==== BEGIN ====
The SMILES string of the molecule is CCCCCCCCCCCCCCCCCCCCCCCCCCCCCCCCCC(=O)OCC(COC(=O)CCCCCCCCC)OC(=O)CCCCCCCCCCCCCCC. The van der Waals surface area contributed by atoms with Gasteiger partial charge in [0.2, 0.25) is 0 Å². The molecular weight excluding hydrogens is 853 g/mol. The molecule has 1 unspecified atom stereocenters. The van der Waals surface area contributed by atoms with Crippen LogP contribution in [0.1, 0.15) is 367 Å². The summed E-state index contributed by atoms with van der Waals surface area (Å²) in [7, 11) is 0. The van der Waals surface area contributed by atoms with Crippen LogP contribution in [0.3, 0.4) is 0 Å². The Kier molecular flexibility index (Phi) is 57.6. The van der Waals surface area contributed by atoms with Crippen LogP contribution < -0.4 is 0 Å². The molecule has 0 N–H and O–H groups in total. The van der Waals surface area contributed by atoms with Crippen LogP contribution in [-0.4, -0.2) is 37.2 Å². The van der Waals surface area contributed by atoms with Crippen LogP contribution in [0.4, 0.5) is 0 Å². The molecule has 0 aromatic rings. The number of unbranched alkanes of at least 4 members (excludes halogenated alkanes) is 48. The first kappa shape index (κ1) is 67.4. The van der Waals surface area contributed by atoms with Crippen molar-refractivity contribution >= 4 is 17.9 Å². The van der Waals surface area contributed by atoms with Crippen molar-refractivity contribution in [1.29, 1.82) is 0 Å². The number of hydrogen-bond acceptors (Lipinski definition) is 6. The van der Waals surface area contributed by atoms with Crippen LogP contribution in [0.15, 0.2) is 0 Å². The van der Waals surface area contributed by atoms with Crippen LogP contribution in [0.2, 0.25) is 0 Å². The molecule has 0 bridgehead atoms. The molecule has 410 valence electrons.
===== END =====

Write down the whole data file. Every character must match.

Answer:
The SMILES string of the molecule is CCCCCCCCCCCCCCCCCCCCCCCCCCCCCCCCCC(=O)OCC(COC(=O)CCCCCCCCC)OC(=O)CCCCCCCCCCCCCCC. The van der Waals surface area contributed by atoms with Gasteiger partial charge in [0.2, 0.25) is 0 Å². The molecular weight excluding hydrogens is 853 g/mol. The molecule has 1 unspecified atom stereocenters. The van der Waals surface area contributed by atoms with Crippen LogP contribution in [0.1, 0.15) is 367 Å². The summed E-state index contributed by atoms with van der Waals surface area (Å²) in [7, 11) is 0. The van der Waals surface area contributed by atoms with Crippen LogP contribution in [0.3, 0.4) is 0 Å². The Kier molecular flexibility index (Phi) is 57.6. The van der Waals surface area contributed by atoms with Crippen LogP contribution < -0.4 is 0 Å². The molecule has 0 N–H and O–H groups in total. The van der Waals surface area contributed by atoms with Crippen LogP contribution in [-0.4, -0.2) is 37.2 Å². The van der Waals surface area contributed by atoms with Crippen LogP contribution in [0.4, 0.5) is 0 Å². The molecule has 0 aromatic rings. The number of unbranched alkanes of at least 4 members (excludes halogenated alkanes) is 48. The first kappa shape index (κ1) is 67.4. The van der Waals surface area contributed by atoms with Crippen molar-refractivity contribution >= 4 is 17.9 Å². The van der Waals surface area contributed by atoms with Crippen molar-refractivity contribution in [1.29, 1.82) is 0 Å². The number of hydrogen-bond acceptors (Lipinski definition) is 6. The van der Waals surface area contributed by atoms with Crippen LogP contribution in [0.15, 0.2) is 0 Å². The van der Waals surface area contributed by atoms with Crippen LogP contribution in [0.2, 0.25) is 0 Å². The molecule has 0 bridgehead atoms. The molecule has 410 valence electrons.